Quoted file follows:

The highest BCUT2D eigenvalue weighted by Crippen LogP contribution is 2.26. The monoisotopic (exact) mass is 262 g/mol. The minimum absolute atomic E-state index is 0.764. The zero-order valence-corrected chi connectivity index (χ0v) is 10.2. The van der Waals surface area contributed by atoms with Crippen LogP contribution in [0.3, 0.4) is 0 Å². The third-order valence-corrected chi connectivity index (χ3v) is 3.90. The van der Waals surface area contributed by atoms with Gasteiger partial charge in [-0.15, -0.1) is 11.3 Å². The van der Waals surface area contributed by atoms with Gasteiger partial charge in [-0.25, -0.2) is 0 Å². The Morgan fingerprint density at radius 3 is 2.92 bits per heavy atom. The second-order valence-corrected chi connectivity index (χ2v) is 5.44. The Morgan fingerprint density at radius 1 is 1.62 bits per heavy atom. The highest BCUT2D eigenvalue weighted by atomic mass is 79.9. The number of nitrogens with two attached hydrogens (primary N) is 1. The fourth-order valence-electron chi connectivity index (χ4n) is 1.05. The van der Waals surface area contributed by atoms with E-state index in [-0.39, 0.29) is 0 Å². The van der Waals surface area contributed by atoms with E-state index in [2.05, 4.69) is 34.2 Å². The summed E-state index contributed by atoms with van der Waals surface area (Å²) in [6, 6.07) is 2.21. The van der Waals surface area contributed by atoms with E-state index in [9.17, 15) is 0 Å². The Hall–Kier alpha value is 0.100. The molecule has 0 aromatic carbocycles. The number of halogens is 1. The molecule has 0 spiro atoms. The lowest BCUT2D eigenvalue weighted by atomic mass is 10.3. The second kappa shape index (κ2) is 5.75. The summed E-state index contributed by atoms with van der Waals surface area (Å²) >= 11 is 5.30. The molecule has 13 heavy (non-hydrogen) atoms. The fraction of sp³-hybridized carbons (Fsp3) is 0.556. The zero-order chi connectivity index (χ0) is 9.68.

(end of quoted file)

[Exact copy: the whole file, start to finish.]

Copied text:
The highest BCUT2D eigenvalue weighted by Crippen LogP contribution is 2.26. The monoisotopic (exact) mass is 262 g/mol. The minimum absolute atomic E-state index is 0.764. The zero-order valence-corrected chi connectivity index (χ0v) is 10.2. The van der Waals surface area contributed by atoms with Crippen LogP contribution in [0.3, 0.4) is 0 Å². The third-order valence-corrected chi connectivity index (χ3v) is 3.90. The van der Waals surface area contributed by atoms with Gasteiger partial charge in [-0.15, -0.1) is 11.3 Å². The van der Waals surface area contributed by atoms with Gasteiger partial charge in [-0.25, -0.2) is 0 Å². The Morgan fingerprint density at radius 3 is 2.92 bits per heavy atom. The second-order valence-corrected chi connectivity index (χ2v) is 5.44. The Morgan fingerprint density at radius 1 is 1.62 bits per heavy atom. The highest BCUT2D eigenvalue weighted by atomic mass is 79.9. The number of nitrogens with two attached hydrogens (primary N) is 1. The fourth-order valence-electron chi connectivity index (χ4n) is 1.05. The van der Waals surface area contributed by atoms with E-state index in [-0.39, 0.29) is 0 Å². The van der Waals surface area contributed by atoms with E-state index in [2.05, 4.69) is 34.2 Å². The summed E-state index contributed by atoms with van der Waals surface area (Å²) in [6, 6.07) is 2.21. The van der Waals surface area contributed by atoms with E-state index in [9.17, 15) is 0 Å². The Hall–Kier alpha value is 0.100. The molecule has 0 aromatic carbocycles. The number of halogens is 1. The molecule has 0 spiro atoms. The lowest BCUT2D eigenvalue weighted by atomic mass is 10.3. The second kappa shape index (κ2) is 5.75. The summed E-state index contributed by atoms with van der Waals surface area (Å²) >= 11 is 5.30. The molecule has 13 heavy (non-hydrogen) atoms. The fraction of sp³-hybridized carbons (Fsp3) is 0.556. The zero-order chi connectivity index (χ0) is 9.68.